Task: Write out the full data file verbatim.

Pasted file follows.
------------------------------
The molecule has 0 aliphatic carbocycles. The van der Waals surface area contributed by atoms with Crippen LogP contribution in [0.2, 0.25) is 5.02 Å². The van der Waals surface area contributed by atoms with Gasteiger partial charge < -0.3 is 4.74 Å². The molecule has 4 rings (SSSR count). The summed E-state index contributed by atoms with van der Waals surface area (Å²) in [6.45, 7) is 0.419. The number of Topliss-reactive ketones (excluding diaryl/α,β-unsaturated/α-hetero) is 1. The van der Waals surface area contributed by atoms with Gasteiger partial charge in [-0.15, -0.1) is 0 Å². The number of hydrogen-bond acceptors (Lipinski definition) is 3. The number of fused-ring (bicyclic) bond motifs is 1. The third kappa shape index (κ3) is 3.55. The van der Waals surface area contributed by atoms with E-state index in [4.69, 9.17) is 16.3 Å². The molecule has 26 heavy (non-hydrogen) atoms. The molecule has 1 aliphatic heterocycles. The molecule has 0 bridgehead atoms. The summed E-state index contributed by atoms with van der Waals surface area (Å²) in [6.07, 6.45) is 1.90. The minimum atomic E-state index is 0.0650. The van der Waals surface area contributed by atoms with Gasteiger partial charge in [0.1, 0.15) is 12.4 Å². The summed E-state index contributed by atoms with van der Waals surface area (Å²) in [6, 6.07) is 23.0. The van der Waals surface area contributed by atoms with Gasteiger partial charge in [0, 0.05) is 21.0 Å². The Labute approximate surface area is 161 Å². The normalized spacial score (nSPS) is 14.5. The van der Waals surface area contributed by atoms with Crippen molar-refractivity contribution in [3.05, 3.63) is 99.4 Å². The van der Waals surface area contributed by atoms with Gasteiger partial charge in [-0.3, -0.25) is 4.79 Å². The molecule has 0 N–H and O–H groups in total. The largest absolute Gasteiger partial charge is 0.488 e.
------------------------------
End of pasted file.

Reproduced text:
The molecule has 0 aliphatic carbocycles. The van der Waals surface area contributed by atoms with Crippen LogP contribution in [0.2, 0.25) is 5.02 Å². The van der Waals surface area contributed by atoms with Gasteiger partial charge < -0.3 is 4.74 Å². The molecule has 4 rings (SSSR count). The summed E-state index contributed by atoms with van der Waals surface area (Å²) in [6.45, 7) is 0.419. The number of Topliss-reactive ketones (excluding diaryl/α,β-unsaturated/α-hetero) is 1. The van der Waals surface area contributed by atoms with Gasteiger partial charge in [-0.15, -0.1) is 0 Å². The number of hydrogen-bond acceptors (Lipinski definition) is 3. The number of fused-ring (bicyclic) bond motifs is 1. The third kappa shape index (κ3) is 3.55. The van der Waals surface area contributed by atoms with E-state index in [4.69, 9.17) is 16.3 Å². The molecule has 26 heavy (non-hydrogen) atoms. The molecule has 1 aliphatic heterocycles. The molecule has 0 bridgehead atoms. The summed E-state index contributed by atoms with van der Waals surface area (Å²) in [6.07, 6.45) is 1.90. The minimum atomic E-state index is 0.0650. The van der Waals surface area contributed by atoms with Gasteiger partial charge in [0.1, 0.15) is 12.4 Å². The summed E-state index contributed by atoms with van der Waals surface area (Å²) in [6, 6.07) is 23.0. The van der Waals surface area contributed by atoms with Gasteiger partial charge in [0, 0.05) is 21.0 Å². The Labute approximate surface area is 161 Å². The normalized spacial score (nSPS) is 14.5. The van der Waals surface area contributed by atoms with Crippen molar-refractivity contribution in [3.05, 3.63) is 99.4 Å². The van der Waals surface area contributed by atoms with Gasteiger partial charge in [-0.3, -0.25) is 4.79 Å². The molecule has 0 N–H and O–H groups in total. The largest absolute Gasteiger partial charge is 0.488 e.